Kessler and McKenna - the subjective categorization of gender
This post was originally published on Apr 6th, 2018 as part of a larger work titled “Gender: Flip the script”
Kessler and McKenna in “The Primacy of Gender Attribution” discuss the significance of determining another person’s gender in encounters with others.
|When meeting someone:|
|1. Assign the other person’s gender|
|2. Make assumptions based off of our assignment|
|3. Retroactively justify the attribution of gender|
They argue that when we interact with someone, we assign gender before most other actions. We then make assumptions about how to treat that person based off of our gender assignment, and retroactively justify our attribution and our actions.1
As an aside, there is some evidence2 that many (if not all) of our thoughts and actions are retroactively justified, but that is a topic for another time.
Part of being a socialized member of a group is knowing the rules for giving acceptable evidence for categorization. 3
(Kessler and McKenna, Gender: an ethnomethodological approach, pp6)
This is important because the attribution of gender is key to defining Western social encounters; it shapes how we interact with others, what to expect from them, and how to interpret their actions. Gender attribution is such a strong social cue that when an individual’s gender was perceived as ambiguous, Kessler and McKenna noted that other people often showed signs of unease as they tried to place the individual into a gender category.3
This presents a challenge for people who don’t identify with the gender attribution their parents made at birth. They may want to express cues to other people to treat them differently, or so they treat themselves differently (self-attribution). This may be particularly complex for people with identities that don’t fit into the normative blue and pink dichotomy of Western society.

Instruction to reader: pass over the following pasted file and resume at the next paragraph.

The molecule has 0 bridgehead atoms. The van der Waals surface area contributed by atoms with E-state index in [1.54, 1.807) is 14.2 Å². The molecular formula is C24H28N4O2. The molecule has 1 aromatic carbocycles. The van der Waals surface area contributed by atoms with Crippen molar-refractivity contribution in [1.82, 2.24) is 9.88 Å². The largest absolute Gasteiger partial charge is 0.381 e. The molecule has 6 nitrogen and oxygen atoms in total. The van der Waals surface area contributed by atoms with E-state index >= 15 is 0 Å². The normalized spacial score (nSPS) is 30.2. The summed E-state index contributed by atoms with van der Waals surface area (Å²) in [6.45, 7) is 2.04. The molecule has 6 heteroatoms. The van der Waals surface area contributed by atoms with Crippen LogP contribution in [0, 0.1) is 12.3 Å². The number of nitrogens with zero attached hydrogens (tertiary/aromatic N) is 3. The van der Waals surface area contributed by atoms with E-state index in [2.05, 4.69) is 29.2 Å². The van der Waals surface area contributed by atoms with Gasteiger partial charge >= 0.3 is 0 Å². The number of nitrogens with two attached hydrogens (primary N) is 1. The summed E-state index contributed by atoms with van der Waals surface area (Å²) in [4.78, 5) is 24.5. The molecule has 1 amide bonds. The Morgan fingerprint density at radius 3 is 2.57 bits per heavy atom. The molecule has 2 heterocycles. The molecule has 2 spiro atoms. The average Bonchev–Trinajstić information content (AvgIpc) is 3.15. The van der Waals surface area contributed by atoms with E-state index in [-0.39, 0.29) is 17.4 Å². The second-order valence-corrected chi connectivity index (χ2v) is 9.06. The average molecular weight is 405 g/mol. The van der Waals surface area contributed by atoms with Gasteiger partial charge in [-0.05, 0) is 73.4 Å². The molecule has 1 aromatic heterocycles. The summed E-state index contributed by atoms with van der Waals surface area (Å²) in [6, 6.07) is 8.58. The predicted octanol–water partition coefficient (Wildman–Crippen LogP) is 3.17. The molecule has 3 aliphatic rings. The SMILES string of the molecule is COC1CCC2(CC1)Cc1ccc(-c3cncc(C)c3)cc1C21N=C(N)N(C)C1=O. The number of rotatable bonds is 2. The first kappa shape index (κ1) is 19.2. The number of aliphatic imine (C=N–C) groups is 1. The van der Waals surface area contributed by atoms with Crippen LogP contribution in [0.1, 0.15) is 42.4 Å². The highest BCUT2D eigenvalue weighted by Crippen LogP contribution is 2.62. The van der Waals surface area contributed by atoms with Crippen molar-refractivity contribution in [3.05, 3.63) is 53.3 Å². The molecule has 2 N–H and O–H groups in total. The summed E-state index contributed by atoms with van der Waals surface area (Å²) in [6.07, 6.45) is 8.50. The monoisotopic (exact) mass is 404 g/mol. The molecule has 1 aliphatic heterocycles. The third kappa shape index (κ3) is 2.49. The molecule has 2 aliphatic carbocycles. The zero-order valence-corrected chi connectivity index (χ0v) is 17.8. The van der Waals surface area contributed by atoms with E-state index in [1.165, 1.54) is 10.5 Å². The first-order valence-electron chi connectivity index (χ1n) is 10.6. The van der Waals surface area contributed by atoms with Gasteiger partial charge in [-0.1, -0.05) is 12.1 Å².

These roles and the primacy of gender attribution are taught through a variety of social institutions, including religion, school, parents, etc. and inform our actions from an early age.
The primacy of gender attribution becomes obvious when we recognize that assignment and identity can be seen as special cases of attribution, and, even more importantly, that in order to meaningfully interpret someone’s assignment, identity, and role, and the relationship among them, one must first attribute gender.3
(Kessler and McKenna, Gender: an ethnomethodological approach, pp17)
Objectivity is a lie
The gender binary also colours our experiences in a way that seems objective. While many people subscribe to the idea that all things, including the human experience, have an objective truth, experiences are by definition subjective and require interpretation by the perceiver.
The gender binary is often used as a tool to categorize people’s experiences in a way that seems objective. However, making gendered assumptions and attempting to construct other peoples experiences within an objective view of reality is inherently flawed, since experiences are subjective. Since our experiences require interpretation, and specifically our experiences of gender, gender attribution cannot be an objective reality.
“A defining feature of reality construction is to see our world as being the only possible one.” 3
(Kessler and McKenna, Gender: an ethnomethodological approach, pp18)
Kessler, Suzanne J., and Wendy McKenna. Gender: An Ethnomethodological Approach. University of Chicago Press, 1985.
Thank you to Sam Yoon, Eli Lee, and Brigitte Dreger for providing early feedback.
This is in contrast to having some set guidelines in mind to determine someone’s gender. For example, seeing a beard and attributing manliness. Instead, Kessler and McKenna’s work demonstrates that we instinctively attribute gender (that person is a man) and then justify it later (“I attributed them as a man because of their beard”). ↩